Opening reception, October 15, 6-9 p.m. at Slusser Gallery
The University of Michigan School of Art & Design invites submissions of work in all media for a 50th anniversary celebratory exhibition of work by U-M alumni who are Returned Peace Corps Volunteers. Creative work should reflect or respond to the Peace Corps experience. Submitted work will be juried by a committee drawn from the School of Art & Design community.
Football Game and Halftime Program
U-M-affiliated Returned Peace Corps Volunteers will be recognized at halftime during the Homecoming football game. For information about ordering tickets and participating in the halftime program, contact John Greisberger by email at: firstname.lastname@example.org.
October 26 and November 2, 9, and 16
Film Series: International Development Issues-Four Countries
8:00 p.m. North Quad Dining Hall
Issues, problems, successes and failures of international development will be explored by viewing films about four countries followed by discussion. Taking Root: The Vision of Wangari Maathai is the inspiring story of the Green Belt Movement and its Nobel Laureate founder (Oct. 26). End of the Rainbow is about the impact of gold mining in Guinea (Nov. 2). Poto Mitan is the story of five Haitian women who struggle against huge obstacles to create change through collective action (Nov. 9). Once in Afghanistan is a film about the work of female Peace Corps vaccinators and its impact on them and Afghans (Nov. 16). This program is co-sponsored by the Global Scholars Program, LSA Theme Semester and the International Center.
Swords into Plowshares: Peace Corps Service in Eastern Europe and Eurasia
12:00-1:30 p.m. 1636 International Institute/School of Social Work Building
U-M graduate students and staff will discuss their Peace Corps experiences in Eastern Europe and Eurasia. Presenters include: Rutherford Hubbard, master’s student in Russian, East European, and Eurasian studies/JD student in law and RPCV (Armenia 2006-08); Mahima Mahadevan, master’s student in public policy and RPCV (Kyrgyz Republic 2004-06); William Nash, immigration specialist (International Center) and RPCV (Ukraine 2001-03); and Maria Smith, master’s student in Russian, East European, and Eurasian studies/public policy and RPCV (Azerbaijan 2006-08). This event is sponsored by the Center for Russian, East European, and Eurasian Studies and the International Policy Center at the Gerald R. Ford School of Public Policy.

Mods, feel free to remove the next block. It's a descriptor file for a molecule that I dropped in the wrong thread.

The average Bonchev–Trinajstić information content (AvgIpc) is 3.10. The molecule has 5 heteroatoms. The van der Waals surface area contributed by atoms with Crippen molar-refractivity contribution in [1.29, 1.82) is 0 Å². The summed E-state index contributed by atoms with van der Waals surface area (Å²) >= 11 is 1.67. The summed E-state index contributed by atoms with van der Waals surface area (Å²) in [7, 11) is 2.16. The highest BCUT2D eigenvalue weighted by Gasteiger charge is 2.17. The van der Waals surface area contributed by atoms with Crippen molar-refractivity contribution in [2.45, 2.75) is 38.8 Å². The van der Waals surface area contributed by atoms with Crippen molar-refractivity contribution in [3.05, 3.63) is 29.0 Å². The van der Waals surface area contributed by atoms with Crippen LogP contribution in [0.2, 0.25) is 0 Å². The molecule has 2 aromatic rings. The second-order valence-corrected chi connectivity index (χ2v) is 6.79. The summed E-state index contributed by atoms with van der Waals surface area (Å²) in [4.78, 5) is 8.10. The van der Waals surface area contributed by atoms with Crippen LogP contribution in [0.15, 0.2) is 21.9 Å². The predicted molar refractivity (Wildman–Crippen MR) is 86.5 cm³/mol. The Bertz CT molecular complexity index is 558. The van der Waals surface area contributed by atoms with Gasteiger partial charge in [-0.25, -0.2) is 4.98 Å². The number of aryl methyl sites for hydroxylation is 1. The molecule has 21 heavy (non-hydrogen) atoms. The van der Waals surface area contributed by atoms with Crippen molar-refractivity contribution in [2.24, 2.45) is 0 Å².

Sarah Chayes: Penny W. Stamps Distinguished Speaker Series
5:10 p.m. Michigan Theater
Author Sarah Chayes’ presentation is part of the Penny W. Stamps Distinguished Speaker Series. Ms. Chayes is a former Peace Corps Volunteer and NPR reporter. She has lived in Kandahar, Afghanistan since 2002 where she has established a number of cooperatives to help local farmers. She will discuss the current dilemma in Afghanistan and a plan for its resolution. This program is sponsored by the School of Art and Design, LSA Theme Semester and the International Center.
Provost’s Seminar on Educating Globally Competent Students
(By invitation only)
1:00 p.m.-5:00 p.m. Michigan League
This seminar, sponsored by the Center for Research on Learning and Teaching (CRLT), is a professional development opportunity for U-M faculty members that will provide opportunities to explore and examine ways to internationalize course material and class discussions in order to increase students’ intercultural competency and maturity, and skills for global citizenship.
Advancing Global Public Health: Presentation of the Thomas Francis, Jr. Medal
2:00 p.m.-4:00 p.m. Ross School of Business, Blau Auditorium. A reception follows.
The second Thomas Francis, Jr. medal will be awarded to Alfred Sommer, M.D., M.H.S., professor of epidemiology, international health, and ophthalmology at the Bloomberg School of Public Health and the Johns Hopkins University School of Medicine. His research into Vitamin A deficiency has saved millions of children from blindness and death. Sommer credits the Peace Corps for fueling his initial desire to work overseas, and today he advises many Corps volunteers as they administer Vitamin A. His talk will be followed by a panel discussion.
2 CommentsLeave a comment
Thanks for posting these events for the community.
In your email, you forgot that the National Peace Corps Association conceived of and took the lead in planning (and securing speakers) the entire Symposium happening in Michigan on October 13, 2010.
See the text that you wrote above:
National Symposium: The Future of International Services
This event is sponsored by U-M, the Brookings Institution, and the National Peace Corps Association.
Molly. What I have been told (by those in charge at the U-of-Michigan is that the person who did all the organizing for thie Symposium was Dr. John Greisberger of U-Michigan. The answer to my questions was this quote was, “Dr. Greisberger did all of the organizing from this side – worked directly with Brookings and NCPA.”
While the NPCA is involved, they did not, as you said, “lead in planning (and securing speakers)” for the “entire Symposium happening in Michigan” and that is fine. Why would the NPCA be involved? This is a college event. The NPCA, I’m sure, was a great help.
What I am trying to make clear to the RPCV community is that the events for the 50th are NOT being organized by the ‘official’ organizations, the Peace Corps and/or the NPCA, but by local groups, such as the D.C. RPCVs, as well as country-of-service groups.
The 50th will take place, thanks to local groups, not because of what the Peace Corps or the NPCA does to make it happen. And this is understandable as the NPCA represents only 2 % of all RPCVs and staff. And that is just fine.